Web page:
Yeah. Thanks for bringing that up, because I wanted to be sure to address at least a couple learners who reached out to me directly or indirectly recently saying, “I’m losing motivation because the more I get into this, like the administrators’ skillset for instance, the more overwhelming it is because of how vast the skill set is.” I think that if you’re feeling that way, it’s great that you’re recognizing it, number one. That may be a perfect opportunity for you to step back and look at the AZ-900, the Azure Fundamentals. The fundamentals exam, it’s meant to be easier so to speak, but the real value proposition of Azure Fundamentals is that you’re going to come out of that with a nice ground level wide scope familiarity with Azure. You really will, from SLAs and TCO calculator and a lot of the public sites to a good survey of the most popular Azure resources. Take that for what it’s worth, and once you have that badge, that’s something that you can share and put on your CV, just like you could with administrator anyway.

Mike Pfeiffer:
One of the things that I’m starting to get into, and I’m seeing this with people in our community and just other people that are randomly getting into this is I’m starting to really think hard about and even talk about path of least resistance, right? What is the minimum you’ve got to do to actually get a certification, because there’s so many. Chances are if you’re going to do more than one, you’re likely going to hit the content again and go deeper anyways, so I’m starting to think more of … Not brain dump, because that’s stupid, but what’s the minimum I can get away with for studying and go and take the tests? I’m a big believer of, I’ve always talked about hands-on practice, but also practice exams to me are becoming more interesting, because it’s like you can find the holes in your knowledge.

Mike Pfeiffer:
If I just took 900, to your point, Tim, there’s so much base level content that I probably already know that I may not need to go study that again. Maybe I’ll just find the gaps in my knowledge. To me it’s like use a practice exam to find the holes, close that gap, and then just go take the test and let the chips fall where they may. Is that too [crosstalk 00:11:33], or …

Tim Warner:
No, I don’t think so. I think that another perfectly good application of the AZ-900 Azure Fundamentals exam would be as a diagnostic. Number one, Microsoft priced at a lot lower. If you’ve looked at the registration price and USD, it’s $99 compared to $165 USD for the associate and experts, and it’s a shorter exam too. It’s only 60 minutes instead of two and a half or three hours. But from the perspective …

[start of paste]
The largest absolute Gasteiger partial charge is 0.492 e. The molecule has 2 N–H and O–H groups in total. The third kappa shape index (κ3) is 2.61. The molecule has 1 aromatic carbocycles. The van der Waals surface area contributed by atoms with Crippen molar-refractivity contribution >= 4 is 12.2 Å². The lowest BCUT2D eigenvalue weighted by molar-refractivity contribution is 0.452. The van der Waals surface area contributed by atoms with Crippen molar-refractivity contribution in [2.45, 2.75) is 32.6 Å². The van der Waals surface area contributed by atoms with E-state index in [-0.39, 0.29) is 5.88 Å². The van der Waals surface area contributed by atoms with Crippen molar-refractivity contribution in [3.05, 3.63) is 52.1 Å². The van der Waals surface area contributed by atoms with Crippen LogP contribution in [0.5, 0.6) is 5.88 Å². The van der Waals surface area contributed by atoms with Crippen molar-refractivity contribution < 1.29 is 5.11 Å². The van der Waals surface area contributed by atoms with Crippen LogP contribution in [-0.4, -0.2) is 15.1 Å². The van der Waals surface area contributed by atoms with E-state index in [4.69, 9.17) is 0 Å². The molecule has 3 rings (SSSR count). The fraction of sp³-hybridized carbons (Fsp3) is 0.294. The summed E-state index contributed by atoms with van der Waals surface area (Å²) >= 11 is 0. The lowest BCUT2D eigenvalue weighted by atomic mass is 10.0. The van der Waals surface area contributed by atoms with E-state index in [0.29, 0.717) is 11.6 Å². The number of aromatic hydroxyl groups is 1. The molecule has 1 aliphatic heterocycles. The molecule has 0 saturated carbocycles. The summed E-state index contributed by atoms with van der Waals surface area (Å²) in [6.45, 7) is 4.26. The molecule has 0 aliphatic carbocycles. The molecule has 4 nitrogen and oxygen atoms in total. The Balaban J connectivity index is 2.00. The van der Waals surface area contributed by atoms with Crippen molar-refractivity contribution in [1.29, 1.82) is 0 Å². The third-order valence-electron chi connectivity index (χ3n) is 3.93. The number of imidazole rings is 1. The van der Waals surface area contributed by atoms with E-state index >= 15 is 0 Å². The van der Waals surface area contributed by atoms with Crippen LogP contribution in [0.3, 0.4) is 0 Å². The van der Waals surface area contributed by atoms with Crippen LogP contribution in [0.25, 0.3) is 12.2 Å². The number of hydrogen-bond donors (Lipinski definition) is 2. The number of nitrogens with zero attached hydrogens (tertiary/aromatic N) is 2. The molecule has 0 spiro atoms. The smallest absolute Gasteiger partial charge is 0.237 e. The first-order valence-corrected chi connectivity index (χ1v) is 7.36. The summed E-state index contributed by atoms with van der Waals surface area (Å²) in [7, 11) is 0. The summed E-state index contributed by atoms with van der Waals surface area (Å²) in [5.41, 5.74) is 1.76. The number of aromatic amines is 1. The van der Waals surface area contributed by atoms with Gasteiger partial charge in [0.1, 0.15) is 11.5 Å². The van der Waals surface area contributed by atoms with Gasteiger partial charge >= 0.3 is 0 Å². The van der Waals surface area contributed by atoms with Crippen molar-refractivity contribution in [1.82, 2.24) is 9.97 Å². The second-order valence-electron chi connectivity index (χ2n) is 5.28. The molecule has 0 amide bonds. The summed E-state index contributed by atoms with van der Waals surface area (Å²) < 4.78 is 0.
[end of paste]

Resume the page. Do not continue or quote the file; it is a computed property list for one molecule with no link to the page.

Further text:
Tim Warner:
Two and a half or three hours. But from the perspective of figuring out where you want to go and Azure, it’s a good opportunity for you to survey each of the major divisions, compute, serverless, containers, development data platform, AI, IOT. And hoping you might come out of there inspired to go along a particular path. And nowadays the Azure and cloud platform portfolio is broad enough to where there’s a badge for just about any of these job roles and you could just go from there.

Mike Pfeiffer:
Nice. Yeah, I love that guidance. It’s a great point. Steve in the chat said, and this is such an awesome question, this is such a needed question. What is the difference between AZ-103 and 104? And I think maybe even, what’s the difference between … What was it before? Like why did we have 103 versus 100 or 101. Like what was the complete history and why are we switching from 103 to 104? We should probably call that out, I guess. Right. So originally didn’t administrators was supposed to be two tests, right?

Tim Warner:
Mm-hmm (affirmative) Oh yeah, I forgot about that.

Mike Pfeiffer:
It’s supposed to be 100 to 101 or something. And then it went to like … I don’t know. But anyways, we got the 103 because they combined multiple and now we had one, 103 and now it’s getting the next version is 104.

Tim Warner:
It’s disappointing. I mean before all of these role-based certifications came about, all of the exam IDs were 70 dash something and there was really no relation at all what came after the 70 dash and what the product was, whether it was Windows Server or .Net development or SharePoint. Initially these AZ exams were meant to have a really nice structure and they flowed really well. The 900 series is for the fundamentals and that’s still the case. AZ-900 is Azure fundamentals. I think MB-900 Microsoft 365 fundamentals. So you can roll with that. And then the 100 series administrators, 200 series developers, 300 series architects, and then it starts to get a little wonkier from there.

Tim Warner: